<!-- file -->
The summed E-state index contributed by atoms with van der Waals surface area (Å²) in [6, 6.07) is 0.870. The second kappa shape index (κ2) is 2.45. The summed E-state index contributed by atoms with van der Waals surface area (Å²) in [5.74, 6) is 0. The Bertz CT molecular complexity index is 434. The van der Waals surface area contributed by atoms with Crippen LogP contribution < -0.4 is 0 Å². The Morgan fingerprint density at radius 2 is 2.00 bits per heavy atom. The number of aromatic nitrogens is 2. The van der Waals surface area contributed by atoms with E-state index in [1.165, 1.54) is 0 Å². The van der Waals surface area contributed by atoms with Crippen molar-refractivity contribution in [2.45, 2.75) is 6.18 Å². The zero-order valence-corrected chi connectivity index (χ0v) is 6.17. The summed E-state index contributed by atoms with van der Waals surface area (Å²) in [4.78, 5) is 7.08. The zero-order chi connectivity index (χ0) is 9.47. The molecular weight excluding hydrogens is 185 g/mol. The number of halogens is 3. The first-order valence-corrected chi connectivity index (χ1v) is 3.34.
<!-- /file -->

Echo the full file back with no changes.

The summed E-state index contributed by atoms with van der Waals surface area (Å²) in [6, 6.07) is 0.870. The second kappa shape index (κ2) is 2.45. The summed E-state index contributed by atoms with van der Waals surface area (Å²) in [5.74, 6) is 0. The Bertz CT molecular complexity index is 434. The van der Waals surface area contributed by atoms with Crippen LogP contribution < -0.4 is 0 Å². The Morgan fingerprint density at radius 2 is 2.00 bits per heavy atom. The number of aromatic nitrogens is 2. The van der Waals surface area contributed by atoms with E-state index in [1.165, 1.54) is 0 Å². The van der Waals surface area contributed by atoms with Crippen molar-refractivity contribution in [2.45, 2.75) is 6.18 Å². The zero-order valence-corrected chi connectivity index (χ0v) is 6.17. The summed E-state index contributed by atoms with van der Waals surface area (Å²) in [4.78, 5) is 7.08. The zero-order chi connectivity index (χ0) is 9.47. The molecular weight excluding hydrogens is 185 g/mol. The number of halogens is 3. The first-order valence-corrected chi connectivity index (χ1v) is 3.34.